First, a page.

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Cells and Surveys: Should Biological Measures be Included in Social Science Research? 6 Opportunities for Population-Based Research on Aging Human Subjects: Pathology and Genetics George M.Martin and Qubai Hu Pathologists and geneticists have recently been empowered with new or greatly improved sets of instruments and methodologies that provide greatly enhanced sensitivity, specificity, and scope for the quantitation of biological parameters. These innovations should interest demographers and social scientists concerned with varying patterns of health and disease within human populations over the life course. The term “human populations” is used in various contexts in this essay. Most social scientists and demographers will have particular interest in population-based samples. Geneticists and pathologists can make important contributions to such investigations. But highly selected populations, such as large kindreds, and large populations used for genetic association studies, such as comparisons between patients with a late-life disease and age-matched controls, have often been used to enhance our understanding of the basis for varying susceptibilities to late-life disorders. A cogent example of a new tool that is waiting to be exploited for studies of populations of human subjects is the analysis of gene expression using massive microarrays. This powerful methodology can provide a simultaneous description of how tens of thousands of human genes change their expression during development and aging (Brown and Botstein, 1999; Ferea and Brown, 1999; Friend, 1999; Thieffry, 1999). With the anticipated sequencing of virtually the entire human genome, essentially all human genes will eventually be subject to such evaluation. These and other exciting innovations will be described below in the section on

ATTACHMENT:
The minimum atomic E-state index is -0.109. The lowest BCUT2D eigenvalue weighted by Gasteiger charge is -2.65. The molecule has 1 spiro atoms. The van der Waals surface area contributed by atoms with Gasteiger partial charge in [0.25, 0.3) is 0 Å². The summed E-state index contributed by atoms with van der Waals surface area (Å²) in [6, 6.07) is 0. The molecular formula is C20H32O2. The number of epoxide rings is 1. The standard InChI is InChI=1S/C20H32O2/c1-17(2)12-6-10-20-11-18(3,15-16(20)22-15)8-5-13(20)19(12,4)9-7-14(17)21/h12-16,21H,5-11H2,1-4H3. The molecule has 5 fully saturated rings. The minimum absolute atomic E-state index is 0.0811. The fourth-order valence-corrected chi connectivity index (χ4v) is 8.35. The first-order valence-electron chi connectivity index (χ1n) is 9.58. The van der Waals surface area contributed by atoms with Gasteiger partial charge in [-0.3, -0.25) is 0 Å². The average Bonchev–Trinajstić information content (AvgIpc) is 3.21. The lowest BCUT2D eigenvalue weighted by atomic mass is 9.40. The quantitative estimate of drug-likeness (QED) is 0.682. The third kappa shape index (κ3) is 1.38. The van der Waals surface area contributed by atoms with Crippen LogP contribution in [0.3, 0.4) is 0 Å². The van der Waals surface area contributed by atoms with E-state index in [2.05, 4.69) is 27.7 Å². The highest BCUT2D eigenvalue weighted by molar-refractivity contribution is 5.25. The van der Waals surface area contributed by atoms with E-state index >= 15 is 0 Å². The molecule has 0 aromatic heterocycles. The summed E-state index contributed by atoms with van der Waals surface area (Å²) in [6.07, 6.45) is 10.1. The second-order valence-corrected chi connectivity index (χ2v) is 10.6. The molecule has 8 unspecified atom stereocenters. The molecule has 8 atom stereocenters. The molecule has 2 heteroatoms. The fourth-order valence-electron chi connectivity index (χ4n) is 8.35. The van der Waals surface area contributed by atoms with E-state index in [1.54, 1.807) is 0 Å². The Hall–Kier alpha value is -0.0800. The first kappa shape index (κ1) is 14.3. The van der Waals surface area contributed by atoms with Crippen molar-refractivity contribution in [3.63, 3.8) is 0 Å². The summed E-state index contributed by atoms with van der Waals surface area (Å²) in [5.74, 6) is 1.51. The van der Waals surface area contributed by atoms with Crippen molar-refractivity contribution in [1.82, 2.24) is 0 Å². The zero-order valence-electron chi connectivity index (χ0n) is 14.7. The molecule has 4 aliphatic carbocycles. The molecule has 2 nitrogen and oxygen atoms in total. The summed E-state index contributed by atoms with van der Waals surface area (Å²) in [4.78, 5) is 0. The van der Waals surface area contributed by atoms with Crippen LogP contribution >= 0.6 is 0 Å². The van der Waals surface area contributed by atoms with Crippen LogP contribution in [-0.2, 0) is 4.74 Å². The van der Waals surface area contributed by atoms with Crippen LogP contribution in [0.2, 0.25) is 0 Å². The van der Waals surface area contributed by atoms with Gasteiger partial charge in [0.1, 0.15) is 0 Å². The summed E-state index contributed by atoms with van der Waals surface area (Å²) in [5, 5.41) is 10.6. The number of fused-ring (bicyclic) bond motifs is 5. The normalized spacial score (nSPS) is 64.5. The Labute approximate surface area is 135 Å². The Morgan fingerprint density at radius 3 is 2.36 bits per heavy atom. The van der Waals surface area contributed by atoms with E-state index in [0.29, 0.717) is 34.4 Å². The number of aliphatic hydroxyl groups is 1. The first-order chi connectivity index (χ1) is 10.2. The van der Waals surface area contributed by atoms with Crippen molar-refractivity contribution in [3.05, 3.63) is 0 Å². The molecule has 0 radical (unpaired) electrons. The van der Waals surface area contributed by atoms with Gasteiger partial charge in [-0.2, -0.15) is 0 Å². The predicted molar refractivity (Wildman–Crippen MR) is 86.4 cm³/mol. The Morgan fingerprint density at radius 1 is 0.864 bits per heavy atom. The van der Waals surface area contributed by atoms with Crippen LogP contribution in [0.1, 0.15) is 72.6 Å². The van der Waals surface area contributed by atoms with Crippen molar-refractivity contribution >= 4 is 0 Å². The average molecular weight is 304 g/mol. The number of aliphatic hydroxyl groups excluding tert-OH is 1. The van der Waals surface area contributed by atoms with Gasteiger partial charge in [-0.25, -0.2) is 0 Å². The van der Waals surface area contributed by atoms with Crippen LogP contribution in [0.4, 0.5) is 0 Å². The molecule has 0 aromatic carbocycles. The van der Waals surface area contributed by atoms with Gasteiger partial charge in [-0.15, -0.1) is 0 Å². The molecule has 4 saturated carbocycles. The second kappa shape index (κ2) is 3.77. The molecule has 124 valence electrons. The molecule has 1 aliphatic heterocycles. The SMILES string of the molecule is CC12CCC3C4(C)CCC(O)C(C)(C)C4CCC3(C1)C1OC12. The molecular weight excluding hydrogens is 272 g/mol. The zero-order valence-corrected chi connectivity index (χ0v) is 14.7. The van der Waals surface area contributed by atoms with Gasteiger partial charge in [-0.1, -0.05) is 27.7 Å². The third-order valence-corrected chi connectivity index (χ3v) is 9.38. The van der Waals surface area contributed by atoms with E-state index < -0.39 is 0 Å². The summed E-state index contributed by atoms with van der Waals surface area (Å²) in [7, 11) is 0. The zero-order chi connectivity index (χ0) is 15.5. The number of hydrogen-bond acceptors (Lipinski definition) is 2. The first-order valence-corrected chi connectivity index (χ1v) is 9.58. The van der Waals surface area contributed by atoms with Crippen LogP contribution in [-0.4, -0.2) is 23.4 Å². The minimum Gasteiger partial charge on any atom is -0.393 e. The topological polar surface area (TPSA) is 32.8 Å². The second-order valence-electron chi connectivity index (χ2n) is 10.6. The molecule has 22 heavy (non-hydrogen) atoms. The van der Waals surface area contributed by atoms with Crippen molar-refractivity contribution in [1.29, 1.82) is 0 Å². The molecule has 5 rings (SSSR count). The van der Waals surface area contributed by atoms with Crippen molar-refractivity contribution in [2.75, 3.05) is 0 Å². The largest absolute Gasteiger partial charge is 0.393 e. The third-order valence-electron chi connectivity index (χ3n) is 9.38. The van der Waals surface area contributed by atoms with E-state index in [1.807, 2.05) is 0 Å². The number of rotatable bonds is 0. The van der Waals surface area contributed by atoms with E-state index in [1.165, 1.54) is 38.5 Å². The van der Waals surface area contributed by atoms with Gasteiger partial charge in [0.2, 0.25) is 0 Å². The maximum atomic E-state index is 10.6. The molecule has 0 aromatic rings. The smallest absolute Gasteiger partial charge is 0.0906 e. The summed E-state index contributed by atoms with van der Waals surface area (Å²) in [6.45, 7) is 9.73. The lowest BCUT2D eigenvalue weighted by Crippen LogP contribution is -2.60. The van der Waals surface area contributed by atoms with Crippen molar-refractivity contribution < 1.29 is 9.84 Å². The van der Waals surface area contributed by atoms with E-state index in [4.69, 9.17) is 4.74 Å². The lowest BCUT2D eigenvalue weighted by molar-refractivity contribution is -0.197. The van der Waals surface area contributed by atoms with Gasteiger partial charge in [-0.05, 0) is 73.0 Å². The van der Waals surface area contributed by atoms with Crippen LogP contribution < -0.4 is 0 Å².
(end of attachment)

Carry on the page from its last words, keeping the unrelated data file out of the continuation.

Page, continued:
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Cells and Surveys: Should Biological Measures be Included in Social Science Research? Genetics. The communication of these new research opportunities to the community of population scientists is the first goal of this chapter. The second goal is to increase awareness by the greater community of scientists of neglected resources under the control of pathologists. Two major points will be made. The first is the astonishing neglect of the autopsy, which has never been employed for a population-based statistical sampling of any segment of the American population. Death certificates are notoriously unreliable instruments for documenting causes of death. Moreover, they can never provide the comprehensive analysis of the burden of preclinical and clinical disease that can be documented via a thorough autopsy. The second major point will be to describe the vast store of cells, tissues, and body fluids that are potentially available for research. Our third and final goal will be to underscore the value of middle age as a stage of the life course that should receive greater attention by geneticists, physiologists, physicians, and population scientists concerned with the elucidation of varying patterns of aging in our species. GENETICS New Methods for the Comprehensive Assessment of Changes in Gene Expression During the Life Course The expression of a large number of genes changes during the life course. These changes are thought to underlie the mechanism of tissue differentiation during development, the modulation of physiology during pubescence, the maintenance of physiological homeostasis in the adult, the reaction of tissues to disease states, and, perhaps, some fundamental processes of aging. Proteins, rather than the ribonucleic acid messages (messenger RNA or mRNA) that relay the information in the DNA genetic code to the protein synthesizing machinery of cells, are the proximal agents of these modulations. It is difficult, however, to comprehensively assess changes in proteins over the life course. Only a small proportion of the tens of thousands of proteins in a cell can be specifically identified by available antibodies. Many critically important proteins, such as transcription factors, which regulate the expression of many other genes, are present in only trace amounts. Methods such as two-dimensional electrophoresis lack sufficient sensitivity for their identification. Highly specific sensitive-quantitative methods have been developed, however, for the identification of the levels of a wide range of mRNA in cells and tissues. These offer the best hope for the development of a battery of molecular biomarkers of aging, although the protein approach, proteomics, is being vigorously pursued by a number of laboratories.